BRITAIN has lost over half the honey bees kept in managed hives and wild honey bees are nearly extinct, according to new research.
Conducted by leading bee experts at the University of Reading, the research estimates it would cost UK farmers £1.8billion each year to hand-pollinate crops without bees.
Therefore beekeeper Mike Titterton, who breeds colonies for sale to new beekeepers, feels he is providing a valuable resource for farmers in south Lincolnshire.
Mike, who is based in the Holbeach area, has been keeping bees on and off since being quite young. At this time of year he has about 25 hives dotted around private land in the south of the county, the bees all helping to pollinate crops.
Mike says: “Without bees, we wouldn’t have a third of our food crop. It’s generally agreed bees increase yields by ten per cent and provide a more even fertilisation, so the crops come all at once rather than being staggered.”
Mike admits he finds working with bees fascinating and says a queen bee, which can live for five years, is “just an egg laying machine”, producing up to 1,500 each day.
He explained: “In the wild, they build a colony and there will be 75,000 bees in there and if they are working hard, they will only live for five weeks, so the queen bee constantly has to replace them.”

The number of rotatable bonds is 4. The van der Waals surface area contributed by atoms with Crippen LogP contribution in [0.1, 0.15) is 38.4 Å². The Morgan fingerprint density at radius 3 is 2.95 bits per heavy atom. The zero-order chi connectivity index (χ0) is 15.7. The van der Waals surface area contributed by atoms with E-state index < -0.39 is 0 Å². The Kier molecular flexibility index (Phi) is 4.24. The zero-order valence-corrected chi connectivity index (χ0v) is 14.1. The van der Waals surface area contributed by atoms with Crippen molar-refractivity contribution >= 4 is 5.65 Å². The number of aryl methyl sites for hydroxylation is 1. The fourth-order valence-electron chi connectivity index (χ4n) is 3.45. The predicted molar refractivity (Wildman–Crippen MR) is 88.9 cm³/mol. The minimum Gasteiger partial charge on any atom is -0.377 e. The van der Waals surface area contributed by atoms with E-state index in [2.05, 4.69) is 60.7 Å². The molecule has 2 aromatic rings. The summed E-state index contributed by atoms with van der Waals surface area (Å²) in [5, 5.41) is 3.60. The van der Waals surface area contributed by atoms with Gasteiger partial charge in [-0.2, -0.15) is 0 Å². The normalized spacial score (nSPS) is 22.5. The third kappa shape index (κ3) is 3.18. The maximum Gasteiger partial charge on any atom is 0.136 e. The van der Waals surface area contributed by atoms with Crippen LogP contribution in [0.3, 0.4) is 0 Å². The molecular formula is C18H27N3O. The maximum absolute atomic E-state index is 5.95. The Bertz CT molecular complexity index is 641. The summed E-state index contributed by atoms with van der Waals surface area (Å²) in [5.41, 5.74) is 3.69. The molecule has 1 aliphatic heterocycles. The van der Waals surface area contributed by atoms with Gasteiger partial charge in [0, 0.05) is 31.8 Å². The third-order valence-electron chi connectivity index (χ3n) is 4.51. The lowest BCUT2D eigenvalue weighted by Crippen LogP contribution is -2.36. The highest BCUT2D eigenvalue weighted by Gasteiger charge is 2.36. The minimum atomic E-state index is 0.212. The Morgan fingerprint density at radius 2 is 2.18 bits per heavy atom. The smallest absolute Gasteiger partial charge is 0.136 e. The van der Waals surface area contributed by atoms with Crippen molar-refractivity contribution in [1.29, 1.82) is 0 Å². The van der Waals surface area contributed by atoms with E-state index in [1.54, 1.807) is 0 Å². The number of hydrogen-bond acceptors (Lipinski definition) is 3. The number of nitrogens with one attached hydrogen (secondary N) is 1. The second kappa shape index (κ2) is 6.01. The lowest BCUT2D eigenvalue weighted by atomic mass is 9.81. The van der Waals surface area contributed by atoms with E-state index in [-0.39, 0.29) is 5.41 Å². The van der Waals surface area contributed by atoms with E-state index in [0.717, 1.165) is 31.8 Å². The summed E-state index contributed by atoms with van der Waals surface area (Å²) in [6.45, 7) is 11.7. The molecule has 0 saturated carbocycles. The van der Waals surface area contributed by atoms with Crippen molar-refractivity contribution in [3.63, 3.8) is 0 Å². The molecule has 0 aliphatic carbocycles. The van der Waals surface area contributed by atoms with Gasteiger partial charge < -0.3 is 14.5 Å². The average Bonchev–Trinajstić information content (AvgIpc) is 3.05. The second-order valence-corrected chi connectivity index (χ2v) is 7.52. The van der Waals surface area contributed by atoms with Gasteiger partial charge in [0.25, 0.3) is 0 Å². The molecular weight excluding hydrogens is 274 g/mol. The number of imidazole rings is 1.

The main concern for beekeepers is swarming, when the colony decides it doesn’t have enough room and so creates a new queen bee who leaves the hive within a week, taking half the colony with her. To avoid loss of bees in this way, Mike visits his hives every five days.
Mike said: “If you are not around to catch them you have lost half your bees, probably lost your honey production that year and you have lost your experienced queen.”
The research was commissioned by Friends of the Earth, which is urging the Government to commit to a British bee action plan in order to save the important pollinators.